Behaviorist hired by MSU vet hospital
Amanda Rigterink has always had an interest in behavior when it comes to animals and a passion to share her knowledge with others.
Rigterink, MSU’s first veterinary behavior resident, started seeing exclusively behavior cases at the MSU Veterinary Teaching Hospital, or VTH, in June.
“My overall goal with the behavior service is to enhance the human/animal bond and to teach students about behavior,” she said.
Chairperson of the Department of Small Animal Clinical Sciences Charles DeCamp said having an animal behaviorist resident is significant. There are only 40 or 50 board certified animal behaviorists in the U.S.
“Behavioral issues are a very large problem for the pet-owning public and society,” he said. “A behaviorist is actually going to work with the pathological behavior in a very scientific way.”
Rigterink said veterinarians frequently are asked about behavior, so it is important for students to learn about behavior from a veterinary standpoint. Currently, they get little to no training in the field.
Animal behaviorists see cases of animals that range from aggression to separation anxiety, she said. Owners usually are frustrated or upset by the time they get referred to a behaviorist.
Owners bring in their animals for consultation and observation, she said. Then, a treatment plan is advised, which includes behavior modification therapy, training and sometimes medication.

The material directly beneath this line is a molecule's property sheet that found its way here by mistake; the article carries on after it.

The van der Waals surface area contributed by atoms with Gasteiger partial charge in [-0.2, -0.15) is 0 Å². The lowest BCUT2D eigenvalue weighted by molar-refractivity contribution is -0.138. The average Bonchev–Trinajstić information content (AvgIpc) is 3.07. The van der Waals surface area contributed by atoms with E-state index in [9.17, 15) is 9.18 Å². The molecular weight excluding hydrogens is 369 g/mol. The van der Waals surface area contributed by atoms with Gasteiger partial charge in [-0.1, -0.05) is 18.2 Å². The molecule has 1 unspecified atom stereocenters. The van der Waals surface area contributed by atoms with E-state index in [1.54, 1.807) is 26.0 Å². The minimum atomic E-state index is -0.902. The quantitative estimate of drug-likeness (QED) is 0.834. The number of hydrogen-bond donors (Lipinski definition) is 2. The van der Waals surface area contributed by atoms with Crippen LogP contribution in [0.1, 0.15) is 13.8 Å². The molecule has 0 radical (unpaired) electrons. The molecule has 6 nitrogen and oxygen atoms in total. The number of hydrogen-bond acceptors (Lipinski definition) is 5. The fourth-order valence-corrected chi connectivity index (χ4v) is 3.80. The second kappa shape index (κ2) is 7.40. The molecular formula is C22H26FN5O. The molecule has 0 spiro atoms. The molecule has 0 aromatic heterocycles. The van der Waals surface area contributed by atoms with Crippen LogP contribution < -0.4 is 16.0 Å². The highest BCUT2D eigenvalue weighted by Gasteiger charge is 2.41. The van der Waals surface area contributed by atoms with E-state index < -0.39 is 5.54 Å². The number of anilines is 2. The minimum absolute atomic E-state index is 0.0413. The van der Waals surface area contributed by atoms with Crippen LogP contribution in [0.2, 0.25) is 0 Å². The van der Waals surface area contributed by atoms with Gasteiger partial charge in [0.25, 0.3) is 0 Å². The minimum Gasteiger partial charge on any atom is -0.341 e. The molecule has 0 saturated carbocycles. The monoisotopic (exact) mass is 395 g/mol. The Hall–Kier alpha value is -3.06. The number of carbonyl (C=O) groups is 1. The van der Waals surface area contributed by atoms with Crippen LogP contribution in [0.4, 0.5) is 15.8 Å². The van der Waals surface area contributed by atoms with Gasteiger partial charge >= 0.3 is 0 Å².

“We always use positive reinforcement training techniques,” Rigterink said.
DeCamp said the College of Veterinary Medicine and the VTH are all about training at different levels. While MSU has a number of different specialty services for animals, such as cardiology and ophthalmology, behaviorism was missing.
“Anytime you have an additional specialty, it contributes to the overall team,” he said.
He said the grand hope is the college will develop a permanent behavior service, but this is just the first step.
Director of Ingham County Animal Control and Shelter Jamie McAloon Lampman said any type of training or assistance that helps with
the retention of animals is great. The more people learn to work with their pets, the fewer animals end up in the shelter.
“Probably close to 50 percent of animals come in because their owners didn’t know how to deal with them,” she said.
Rigterink said one of the most important aspects of dealing with an animal is to get the right information because there are a lot of misconceptions about behavior and training.
“There is hope for your animal and there’s definitely help out there,” she said. “Make sure that you go to the right resources to get that help.”